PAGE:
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Her Nightly Embrace by Adi Tantimedh

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    There’s nothing like stumbling into a whole new life when things don’t go your way. Adi Tantimedh writes the story of Ravi Chandra Singh, a failed religious scholar and a former high school teacher who becomes a private investigator right out of the blue. This Indian P.I. isn’t like any other (who is, right?). People see something special in him. At least that’s what everyone at the Golden Sentinels, a London private investigations and security company, think of him. Even if Ravi doesn’t believe in his unique abilities, he does know one thing about himself. He can see Gods. They don’t seem to want to speak to him. No, no. But they do appear at random moments and seem to have been thoroughly modernized to our time and age. Don’t expect them to be represented as they usually are in Hinduism. Enrolled in a company that deals with highly placed members of society—they always seem to have really sketchy lives and the most messed up stories to tell—Ravi quickly finds out that his new job is about to drastically change his life. And the exit? Not really an option. Continue reading

The House of Silk by Anthony Horowitz

“Show Holmes a drop of water and he would deduce the existence of the Atlantic. Show it to me and I would look for a tap. That was the difference between us.”

— Anthony Horowitz, The House of Silk

    The number of stories based on the great Sherlock Holmes is astounding. But not all of them are approved by the Arthur Conan Doyle Estate. It’s one hell of a honor for Anthony Horowitz to be grafted onto an author’s legacy like that. The House of Silk is the first book by Anthony Horowitz regarding Sherlock Holmes and John Watson. One can only be happy to see the dynamic duo back in action without it being another pastiche or attempt to freely recreate Sir Conan Arthur Doyle’s work. It’s easy to grow tired of fan-fiction based off of one of the most genuine partners in crime in literature. In an abundance of tales lived by the great detective and his trustee sidekick, this one is set in London, 1890. It’s upon the arrival of a desperate fine art dealer that Sherlock Holmes and John Watson are put into a turbulent set of adventures filled with surprises at every juncture they reach. Each surprise launches the detective and the doctor onto fragile grounds that might lead them to live the most unexpected turns of events. Continue reading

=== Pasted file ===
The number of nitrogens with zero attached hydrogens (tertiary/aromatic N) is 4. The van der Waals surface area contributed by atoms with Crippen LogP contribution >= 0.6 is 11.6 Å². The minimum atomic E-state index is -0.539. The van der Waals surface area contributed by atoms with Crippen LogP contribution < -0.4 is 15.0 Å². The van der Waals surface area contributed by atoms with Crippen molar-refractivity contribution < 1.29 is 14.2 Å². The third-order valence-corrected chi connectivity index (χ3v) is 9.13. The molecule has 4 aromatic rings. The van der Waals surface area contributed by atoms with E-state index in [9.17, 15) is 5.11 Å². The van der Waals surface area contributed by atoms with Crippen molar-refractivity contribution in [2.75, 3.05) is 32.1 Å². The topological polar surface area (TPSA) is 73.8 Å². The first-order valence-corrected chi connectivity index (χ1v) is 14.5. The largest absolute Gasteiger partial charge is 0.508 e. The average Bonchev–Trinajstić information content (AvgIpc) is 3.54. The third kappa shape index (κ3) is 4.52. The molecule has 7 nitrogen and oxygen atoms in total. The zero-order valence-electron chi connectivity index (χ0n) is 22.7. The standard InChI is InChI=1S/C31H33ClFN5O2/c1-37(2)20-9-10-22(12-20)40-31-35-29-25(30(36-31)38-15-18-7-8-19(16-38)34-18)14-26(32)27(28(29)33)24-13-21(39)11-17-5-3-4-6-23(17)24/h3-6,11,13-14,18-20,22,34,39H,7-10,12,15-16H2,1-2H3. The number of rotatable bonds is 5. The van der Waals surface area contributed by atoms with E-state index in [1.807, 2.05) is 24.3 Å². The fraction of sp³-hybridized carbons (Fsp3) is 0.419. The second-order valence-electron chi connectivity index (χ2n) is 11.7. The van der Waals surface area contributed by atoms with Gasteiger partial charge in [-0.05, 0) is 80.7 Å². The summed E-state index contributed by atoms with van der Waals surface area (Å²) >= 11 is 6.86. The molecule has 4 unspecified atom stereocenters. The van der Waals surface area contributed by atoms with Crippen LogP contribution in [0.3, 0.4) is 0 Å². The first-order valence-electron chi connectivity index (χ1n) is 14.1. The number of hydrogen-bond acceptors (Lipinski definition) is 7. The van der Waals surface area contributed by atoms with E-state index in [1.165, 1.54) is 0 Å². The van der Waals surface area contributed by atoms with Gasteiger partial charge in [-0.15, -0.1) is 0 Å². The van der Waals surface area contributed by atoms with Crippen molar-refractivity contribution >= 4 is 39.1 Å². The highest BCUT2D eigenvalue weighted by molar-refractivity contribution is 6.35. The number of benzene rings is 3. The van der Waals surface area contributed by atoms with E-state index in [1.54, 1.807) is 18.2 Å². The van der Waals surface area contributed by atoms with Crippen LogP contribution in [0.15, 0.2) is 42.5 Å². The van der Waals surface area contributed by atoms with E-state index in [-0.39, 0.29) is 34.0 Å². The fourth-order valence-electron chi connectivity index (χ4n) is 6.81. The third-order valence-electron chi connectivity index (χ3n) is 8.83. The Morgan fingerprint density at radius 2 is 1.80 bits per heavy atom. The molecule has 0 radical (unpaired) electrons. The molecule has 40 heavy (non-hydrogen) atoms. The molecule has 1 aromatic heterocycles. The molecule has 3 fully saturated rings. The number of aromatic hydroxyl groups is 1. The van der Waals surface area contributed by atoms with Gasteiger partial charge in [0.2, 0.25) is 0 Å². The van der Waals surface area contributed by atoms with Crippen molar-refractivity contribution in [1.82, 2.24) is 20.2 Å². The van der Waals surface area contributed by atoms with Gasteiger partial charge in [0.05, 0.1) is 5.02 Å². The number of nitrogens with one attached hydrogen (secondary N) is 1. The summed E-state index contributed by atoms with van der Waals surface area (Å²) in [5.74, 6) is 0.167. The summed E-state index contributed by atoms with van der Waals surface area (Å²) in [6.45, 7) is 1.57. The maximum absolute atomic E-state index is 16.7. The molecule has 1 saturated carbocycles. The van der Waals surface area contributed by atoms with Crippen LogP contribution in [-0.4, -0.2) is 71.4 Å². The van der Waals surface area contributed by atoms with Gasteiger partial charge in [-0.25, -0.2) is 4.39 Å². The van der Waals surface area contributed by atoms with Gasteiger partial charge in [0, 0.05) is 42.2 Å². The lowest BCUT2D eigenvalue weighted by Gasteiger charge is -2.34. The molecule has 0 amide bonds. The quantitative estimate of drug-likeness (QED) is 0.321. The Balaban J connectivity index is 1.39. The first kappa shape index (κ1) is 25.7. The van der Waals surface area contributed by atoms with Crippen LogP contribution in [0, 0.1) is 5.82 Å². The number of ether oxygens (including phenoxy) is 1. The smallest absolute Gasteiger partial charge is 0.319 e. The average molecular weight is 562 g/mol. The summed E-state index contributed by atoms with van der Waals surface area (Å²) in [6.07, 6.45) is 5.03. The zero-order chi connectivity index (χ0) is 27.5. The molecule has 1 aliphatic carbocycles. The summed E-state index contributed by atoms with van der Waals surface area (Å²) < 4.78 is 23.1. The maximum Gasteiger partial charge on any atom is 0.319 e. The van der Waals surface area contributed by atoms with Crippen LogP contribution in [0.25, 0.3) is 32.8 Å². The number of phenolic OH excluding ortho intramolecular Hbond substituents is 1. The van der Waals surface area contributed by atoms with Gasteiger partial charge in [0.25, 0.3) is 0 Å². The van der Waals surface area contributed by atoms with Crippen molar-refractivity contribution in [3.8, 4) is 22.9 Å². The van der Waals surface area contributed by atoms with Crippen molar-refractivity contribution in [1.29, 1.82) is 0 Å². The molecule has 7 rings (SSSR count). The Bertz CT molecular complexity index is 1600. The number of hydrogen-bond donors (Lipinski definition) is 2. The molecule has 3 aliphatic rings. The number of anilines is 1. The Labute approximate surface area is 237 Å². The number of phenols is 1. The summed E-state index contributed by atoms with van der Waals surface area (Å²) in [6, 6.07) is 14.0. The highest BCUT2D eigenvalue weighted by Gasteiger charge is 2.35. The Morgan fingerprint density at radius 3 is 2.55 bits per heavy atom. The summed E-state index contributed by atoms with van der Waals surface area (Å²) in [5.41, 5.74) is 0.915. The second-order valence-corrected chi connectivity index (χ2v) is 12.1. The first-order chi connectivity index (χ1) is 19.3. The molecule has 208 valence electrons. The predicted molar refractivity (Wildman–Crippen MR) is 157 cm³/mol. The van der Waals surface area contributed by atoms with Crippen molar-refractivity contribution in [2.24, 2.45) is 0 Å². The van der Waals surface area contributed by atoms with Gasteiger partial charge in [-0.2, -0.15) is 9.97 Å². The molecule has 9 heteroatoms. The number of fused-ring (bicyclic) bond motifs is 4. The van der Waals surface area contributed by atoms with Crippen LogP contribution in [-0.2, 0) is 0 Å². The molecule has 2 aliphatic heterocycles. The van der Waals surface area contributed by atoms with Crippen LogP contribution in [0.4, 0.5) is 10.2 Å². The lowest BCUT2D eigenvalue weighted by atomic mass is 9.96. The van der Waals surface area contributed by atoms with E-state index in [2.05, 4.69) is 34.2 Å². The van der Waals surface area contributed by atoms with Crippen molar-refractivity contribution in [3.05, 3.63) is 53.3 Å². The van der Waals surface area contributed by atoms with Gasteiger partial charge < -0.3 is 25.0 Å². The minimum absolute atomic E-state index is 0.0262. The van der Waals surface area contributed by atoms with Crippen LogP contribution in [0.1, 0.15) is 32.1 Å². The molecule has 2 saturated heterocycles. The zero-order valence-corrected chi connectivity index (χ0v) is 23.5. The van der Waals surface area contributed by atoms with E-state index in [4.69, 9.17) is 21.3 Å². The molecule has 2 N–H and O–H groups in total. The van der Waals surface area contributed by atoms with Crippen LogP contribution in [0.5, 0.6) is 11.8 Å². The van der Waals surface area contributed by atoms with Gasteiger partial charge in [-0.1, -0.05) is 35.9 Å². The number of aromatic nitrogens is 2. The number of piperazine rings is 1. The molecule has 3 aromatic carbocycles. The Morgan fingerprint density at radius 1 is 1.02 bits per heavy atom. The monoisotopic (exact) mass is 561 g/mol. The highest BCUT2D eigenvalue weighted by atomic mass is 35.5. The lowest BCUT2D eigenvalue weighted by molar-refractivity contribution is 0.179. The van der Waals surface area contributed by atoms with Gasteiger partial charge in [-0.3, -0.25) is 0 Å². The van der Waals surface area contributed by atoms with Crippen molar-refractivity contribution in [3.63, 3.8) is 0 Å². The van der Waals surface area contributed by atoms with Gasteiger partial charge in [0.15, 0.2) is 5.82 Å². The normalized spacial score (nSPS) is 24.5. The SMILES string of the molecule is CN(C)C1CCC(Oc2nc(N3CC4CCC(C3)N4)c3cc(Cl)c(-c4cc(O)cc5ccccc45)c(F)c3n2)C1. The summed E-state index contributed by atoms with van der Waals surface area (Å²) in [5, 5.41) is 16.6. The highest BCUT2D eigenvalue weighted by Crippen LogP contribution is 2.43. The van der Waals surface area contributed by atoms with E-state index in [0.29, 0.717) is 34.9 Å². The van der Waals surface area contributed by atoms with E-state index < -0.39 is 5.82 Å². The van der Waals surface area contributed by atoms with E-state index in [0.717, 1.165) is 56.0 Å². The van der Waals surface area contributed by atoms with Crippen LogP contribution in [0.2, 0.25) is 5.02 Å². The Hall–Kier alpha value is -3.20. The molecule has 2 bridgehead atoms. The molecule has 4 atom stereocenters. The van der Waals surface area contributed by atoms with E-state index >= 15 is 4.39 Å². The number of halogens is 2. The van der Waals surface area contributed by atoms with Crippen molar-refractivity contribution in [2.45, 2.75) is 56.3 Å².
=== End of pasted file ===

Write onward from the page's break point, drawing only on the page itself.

The Girl On The Train by Paula Hawkins

MY RATING: ★★★

“There’s nothing so painful, so corrosive, as suspicion.”

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Goodreads blurb :

“EVERY DAY THE SAME
Rachel takes the same commuter train every morning and night. Every day she rattles down the track, flashes past a stretch of cozy suburban homes, and stops at the signal that allows her to daily watch the same couple breakfasting on their deck. 

UNTIL TODAY
And then she sees something shocking. It’s only a minute until the train moves on, but it’s enough.”

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In a Dark, Dark Wood by Ruth Ware

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    What would it be like to be accused of a murder, but you can’t remember it? Ruth Ware envisions the perfect setting for a novel to unfold this mystery. With the right characters, the right pace and the right focus on the whodunit nature of the novel, it is possible to be standing in front of a highly entertaining psychological thriller that will keep you on the tip of your feet from cover to cover. In a Dark, Dark Wood is a tale that wishes to stress its reader till the very last page, and as much as possible. Focusing on building the right amount of tension before unleashing the beast, this novel has its ways to immerse you in a well-written story and keep you page-flipping till the end. A routine life is all that’s needed for things to go downhill from there. And it’s when Nora, our main protagonist, receives an invitation for a hen do for a friend she has not seen for over 10 years that things are set into motion. With big question marks floating around her head, Nora accepts to go on an adventure that she is likely never to forget. Continue reading